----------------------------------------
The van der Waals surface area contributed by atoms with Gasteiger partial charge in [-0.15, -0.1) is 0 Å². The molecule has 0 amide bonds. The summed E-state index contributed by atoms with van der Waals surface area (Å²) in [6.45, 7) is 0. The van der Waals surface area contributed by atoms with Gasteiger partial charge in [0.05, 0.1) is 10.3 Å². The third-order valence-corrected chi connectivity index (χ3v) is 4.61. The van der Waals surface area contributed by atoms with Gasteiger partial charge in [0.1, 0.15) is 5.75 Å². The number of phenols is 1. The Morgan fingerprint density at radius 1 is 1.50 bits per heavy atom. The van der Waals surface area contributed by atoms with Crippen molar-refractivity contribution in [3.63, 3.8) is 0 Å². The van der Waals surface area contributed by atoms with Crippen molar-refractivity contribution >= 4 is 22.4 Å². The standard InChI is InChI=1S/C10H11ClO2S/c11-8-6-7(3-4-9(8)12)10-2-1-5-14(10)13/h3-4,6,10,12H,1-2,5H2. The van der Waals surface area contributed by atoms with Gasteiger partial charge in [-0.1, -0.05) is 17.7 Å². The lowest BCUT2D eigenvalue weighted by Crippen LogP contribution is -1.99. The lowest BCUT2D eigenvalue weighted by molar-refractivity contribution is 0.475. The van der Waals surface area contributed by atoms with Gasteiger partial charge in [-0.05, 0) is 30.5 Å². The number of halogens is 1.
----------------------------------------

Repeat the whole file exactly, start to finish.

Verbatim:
The van der Waals surface area contributed by atoms with Gasteiger partial charge in [-0.15, -0.1) is 0 Å². The molecule has 0 amide bonds. The summed E-state index contributed by atoms with van der Waals surface area (Å²) in [6.45, 7) is 0. The van der Waals surface area contributed by atoms with Gasteiger partial charge in [0.05, 0.1) is 10.3 Å². The third-order valence-corrected chi connectivity index (χ3v) is 4.61. The van der Waals surface area contributed by atoms with Gasteiger partial charge in [0.1, 0.15) is 5.75 Å². The number of phenols is 1. The Morgan fingerprint density at radius 1 is 1.50 bits per heavy atom. The van der Waals surface area contributed by atoms with Crippen molar-refractivity contribution in [3.63, 3.8) is 0 Å². The van der Waals surface area contributed by atoms with Crippen molar-refractivity contribution >= 4 is 22.4 Å². The standard InChI is InChI=1S/C10H11ClO2S/c11-8-6-7(3-4-9(8)12)10-2-1-5-14(10)13/h3-4,6,10,12H,1-2,5H2. The van der Waals surface area contributed by atoms with Gasteiger partial charge in [-0.1, -0.05) is 17.7 Å². The lowest BCUT2D eigenvalue weighted by Crippen LogP contribution is -1.99. The lowest BCUT2D eigenvalue weighted by molar-refractivity contribution is 0.475. The van der Waals surface area contributed by atoms with Gasteiger partial charge in [-0.05, 0) is 30.5 Å². The number of halogens is 1.